For decades I have made a living as a publisher, journalist, author, photographer, web designer and blogger.
At the heart of all these ventures for the last quarter of a century were my Macintosh computers — starting with the Mac Plus in 1986 with its 8Mhz processor, 800Kb floppy drive and tiny mono screen.
Over the years many iconic Macs came and went through my small enterprises and all played a major role. They made the ventures viable and profitable, and were always a joy to use.
Today, they are still essential tools as I travel full-time across Australia. They include the MacBook Air, a stunning lightweight powerhouse, the iPad 2 (a wonderful machine for web browsing, reading, email, and a multitude of other tasks made possible by magical apps), and my iPhone 3GS — a miniature computer with more power than the computers that sent man to the moon.
The genius who made them possible was Steve Jobs, the enigmatic CEO of Apple who sadly died this week at the young age of 56.
The wonderful products he inspired were more than technical marvels of the computer age — they were magical for their users, powerful creative tools … agents of change.
In Steve’s own words:
Here’s to the crazy ones. The misfits. The rebels. The troublemakers. The round pegs in the square holes. The ones who see things differently. They’re not fond of rules. And they have no respect for the status quo. You can quote them, disagree with them, glorify or vilify them. About the only thing you can’t do is ignore them. Because they change things. They push the human race forward. And while some may see them as the crazy ones, we see genius. Because the people who are crazy enough to think they can change the world, are the ones who do.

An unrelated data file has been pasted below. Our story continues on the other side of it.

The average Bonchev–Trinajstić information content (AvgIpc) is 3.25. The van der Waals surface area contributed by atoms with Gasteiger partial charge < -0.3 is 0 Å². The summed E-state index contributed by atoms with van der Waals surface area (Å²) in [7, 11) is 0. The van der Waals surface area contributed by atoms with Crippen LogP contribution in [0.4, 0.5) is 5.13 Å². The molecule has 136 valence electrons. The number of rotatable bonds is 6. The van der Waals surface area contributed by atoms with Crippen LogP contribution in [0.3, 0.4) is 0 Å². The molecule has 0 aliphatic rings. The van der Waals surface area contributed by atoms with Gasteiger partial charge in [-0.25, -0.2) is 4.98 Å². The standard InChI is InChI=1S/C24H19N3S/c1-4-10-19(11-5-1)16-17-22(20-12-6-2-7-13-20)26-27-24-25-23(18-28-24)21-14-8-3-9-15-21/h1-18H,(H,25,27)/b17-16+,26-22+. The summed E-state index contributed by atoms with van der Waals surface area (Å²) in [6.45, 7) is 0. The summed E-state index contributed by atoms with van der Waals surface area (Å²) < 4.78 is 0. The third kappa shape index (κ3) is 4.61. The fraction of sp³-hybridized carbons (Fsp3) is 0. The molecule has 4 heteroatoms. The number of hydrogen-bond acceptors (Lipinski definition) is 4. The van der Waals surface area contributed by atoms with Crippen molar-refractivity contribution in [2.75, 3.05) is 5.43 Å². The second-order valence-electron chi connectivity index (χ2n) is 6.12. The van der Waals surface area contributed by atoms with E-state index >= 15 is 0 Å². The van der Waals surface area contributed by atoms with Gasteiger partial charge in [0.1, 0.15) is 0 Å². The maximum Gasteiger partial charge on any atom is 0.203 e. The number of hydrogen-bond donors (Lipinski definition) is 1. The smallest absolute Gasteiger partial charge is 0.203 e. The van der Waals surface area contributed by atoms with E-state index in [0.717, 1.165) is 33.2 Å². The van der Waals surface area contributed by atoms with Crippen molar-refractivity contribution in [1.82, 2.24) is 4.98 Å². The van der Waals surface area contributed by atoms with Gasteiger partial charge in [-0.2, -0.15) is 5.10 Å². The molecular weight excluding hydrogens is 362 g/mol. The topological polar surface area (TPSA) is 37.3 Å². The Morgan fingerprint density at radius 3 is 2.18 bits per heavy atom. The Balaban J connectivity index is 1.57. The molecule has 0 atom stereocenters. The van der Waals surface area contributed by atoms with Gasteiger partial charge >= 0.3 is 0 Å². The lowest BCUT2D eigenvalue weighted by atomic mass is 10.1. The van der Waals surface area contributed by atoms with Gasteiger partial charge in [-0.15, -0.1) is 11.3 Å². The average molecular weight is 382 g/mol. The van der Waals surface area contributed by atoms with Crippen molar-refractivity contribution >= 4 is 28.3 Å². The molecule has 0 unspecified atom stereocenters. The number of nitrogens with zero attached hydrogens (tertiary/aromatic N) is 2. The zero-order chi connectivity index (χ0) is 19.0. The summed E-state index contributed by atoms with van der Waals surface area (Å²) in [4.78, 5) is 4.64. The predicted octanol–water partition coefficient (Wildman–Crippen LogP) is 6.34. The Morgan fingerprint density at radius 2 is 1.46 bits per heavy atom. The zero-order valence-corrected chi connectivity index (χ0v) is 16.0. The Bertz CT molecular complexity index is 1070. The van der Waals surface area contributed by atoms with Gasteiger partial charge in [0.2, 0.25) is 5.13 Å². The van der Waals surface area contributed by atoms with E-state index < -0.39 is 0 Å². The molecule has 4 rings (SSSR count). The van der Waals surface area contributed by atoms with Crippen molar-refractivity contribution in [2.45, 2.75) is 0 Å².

And a prescient quote from his famous commencement speech at Stanford University in 2005:
No one wants to die. Even people who want to go to heaven don’t want to die to get there. And yet death is the destination we all share. No one has ever escaped it. And that is as it should be, because Death is very likely the single best invention of Life.
It is Life’s change agent. It clears out the old to make way for the new. Right now the new is you, but someday not too long from now, you will gradually become the old and be cleared away. Sorry to be so dramatic, but it is quite true.
Your time is limited, so don’t waste it living someone else’s life. Don’t be trapped by dogma — which is living with the results of other people’s thinking. Don’t let the noise of others’ opinions drown out your own inner voice.
And most important, have the courage to follow your heart and intuition. They somehow already know what you truly want to become. Everything else is secondary.
The logo silhouette of Steve Jobs was created by Jonathan Mak, 19, a Hong Kong student.